What Are Whole Grains?

Grains can be roughly divided into two groups: Whole grains and refined grains. Whole grains, such as brown rice and quinoa, pre-date refined grains, which are a product of modern society. You can think of a whole grain as a three-part package:

Bran (outer layer) - This layer is packed with fiber, trace minerals, phytochemicals, and B vitamins. 50 to 80 percent of the grain’s minerals and other health-promoting plant substances called phytochemicals are contained in the bran.

Germ (inner layer) - This layer is rich in antioxidants, phytochemicals, B vitamins, vitamin E, and trace minerals, as well as containing healthy fats.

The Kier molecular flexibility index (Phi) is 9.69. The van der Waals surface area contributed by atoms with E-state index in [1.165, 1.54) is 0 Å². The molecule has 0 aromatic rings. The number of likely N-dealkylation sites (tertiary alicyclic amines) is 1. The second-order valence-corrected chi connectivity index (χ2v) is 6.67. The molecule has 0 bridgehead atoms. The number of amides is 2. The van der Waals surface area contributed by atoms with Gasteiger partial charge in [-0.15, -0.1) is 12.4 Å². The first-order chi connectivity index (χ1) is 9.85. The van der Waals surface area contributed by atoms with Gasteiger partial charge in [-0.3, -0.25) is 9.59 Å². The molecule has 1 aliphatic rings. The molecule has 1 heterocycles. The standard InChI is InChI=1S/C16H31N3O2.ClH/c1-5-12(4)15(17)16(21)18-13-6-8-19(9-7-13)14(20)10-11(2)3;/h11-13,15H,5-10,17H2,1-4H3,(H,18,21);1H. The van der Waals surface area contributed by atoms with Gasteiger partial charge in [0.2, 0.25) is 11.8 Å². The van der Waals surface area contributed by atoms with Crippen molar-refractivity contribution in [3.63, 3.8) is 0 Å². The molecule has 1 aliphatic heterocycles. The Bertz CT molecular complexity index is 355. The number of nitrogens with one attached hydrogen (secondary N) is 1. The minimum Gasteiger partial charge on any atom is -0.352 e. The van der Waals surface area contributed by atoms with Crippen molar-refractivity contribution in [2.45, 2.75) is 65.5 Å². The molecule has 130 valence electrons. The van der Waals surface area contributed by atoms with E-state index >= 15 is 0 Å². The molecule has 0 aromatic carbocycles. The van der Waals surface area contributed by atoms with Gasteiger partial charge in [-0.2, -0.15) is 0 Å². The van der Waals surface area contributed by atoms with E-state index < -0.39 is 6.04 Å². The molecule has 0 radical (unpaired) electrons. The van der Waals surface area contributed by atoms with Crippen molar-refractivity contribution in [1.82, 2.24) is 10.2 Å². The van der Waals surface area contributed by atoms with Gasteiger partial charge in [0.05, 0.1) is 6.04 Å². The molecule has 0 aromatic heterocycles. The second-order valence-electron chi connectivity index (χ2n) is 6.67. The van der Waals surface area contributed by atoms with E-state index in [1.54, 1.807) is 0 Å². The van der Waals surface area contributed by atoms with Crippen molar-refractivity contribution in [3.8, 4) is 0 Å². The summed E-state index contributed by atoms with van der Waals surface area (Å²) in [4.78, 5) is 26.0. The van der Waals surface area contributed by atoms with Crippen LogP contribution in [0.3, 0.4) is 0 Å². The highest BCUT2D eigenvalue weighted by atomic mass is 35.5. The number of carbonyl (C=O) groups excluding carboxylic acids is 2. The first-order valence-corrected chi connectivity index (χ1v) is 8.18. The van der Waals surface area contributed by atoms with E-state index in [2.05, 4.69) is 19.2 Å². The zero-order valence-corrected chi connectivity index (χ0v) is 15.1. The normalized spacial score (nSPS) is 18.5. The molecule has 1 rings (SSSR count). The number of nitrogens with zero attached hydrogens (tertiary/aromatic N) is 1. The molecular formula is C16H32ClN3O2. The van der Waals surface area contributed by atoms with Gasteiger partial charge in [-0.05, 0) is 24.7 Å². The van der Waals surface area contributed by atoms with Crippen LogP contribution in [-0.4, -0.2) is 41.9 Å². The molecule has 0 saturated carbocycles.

Endosperm (middle layer) - This layer contains complex carbohydrates and protein. It also contains small amounts of B vitamins.

When a whole grain is processed in order to make a refined grain, two parts of the package - the bran and germ – are removed, leaving only the endosperm. In this process, 25 percent of the protein is removed along with at least 17 key nutrients. The refined grain also has five to seven times less fiber than the whole grain.

This is why it is so much better to eat whole grains than refined grains.